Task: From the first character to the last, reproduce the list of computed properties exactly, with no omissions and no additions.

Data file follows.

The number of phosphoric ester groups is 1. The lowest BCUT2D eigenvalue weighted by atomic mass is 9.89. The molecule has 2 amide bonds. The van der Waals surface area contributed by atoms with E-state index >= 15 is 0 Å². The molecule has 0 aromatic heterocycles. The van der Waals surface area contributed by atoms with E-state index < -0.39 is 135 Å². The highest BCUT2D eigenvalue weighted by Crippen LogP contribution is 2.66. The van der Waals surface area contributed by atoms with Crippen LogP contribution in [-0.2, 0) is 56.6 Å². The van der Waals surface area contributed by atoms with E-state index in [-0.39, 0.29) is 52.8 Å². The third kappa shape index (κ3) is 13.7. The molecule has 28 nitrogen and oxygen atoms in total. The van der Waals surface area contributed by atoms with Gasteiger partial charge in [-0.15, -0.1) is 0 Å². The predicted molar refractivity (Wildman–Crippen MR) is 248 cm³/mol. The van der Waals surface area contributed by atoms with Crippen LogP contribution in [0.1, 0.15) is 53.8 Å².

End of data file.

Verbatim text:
The number of phosphoric ester groups is 1. The lowest BCUT2D eigenvalue weighted by atomic mass is 9.89. The molecule has 2 amide bonds. The van der Waals surface area contributed by atoms with E-state index >= 15 is 0 Å². The molecule has 0 aromatic heterocycles. The van der Waals surface area contributed by atoms with E-state index < -0.39 is 135 Å². The highest BCUT2D eigenvalue weighted by Crippen LogP contribution is 2.66. The van der Waals surface area contributed by atoms with Crippen LogP contribution in [-0.2, 0) is 56.6 Å². The van der Waals surface area contributed by atoms with E-state index in [-0.39, 0.29) is 52.8 Å². The third kappa shape index (κ3) is 13.7. The molecule has 28 nitrogen and oxygen atoms in total. The van der Waals surface area contributed by atoms with Gasteiger partial charge in [-0.15, -0.1) is 0 Å². The predicted molar refractivity (Wildman–Crippen MR) is 248 cm³/mol. The van der Waals surface area contributed by atoms with Crippen LogP contribution in [0.1, 0.15) is 53.8 Å².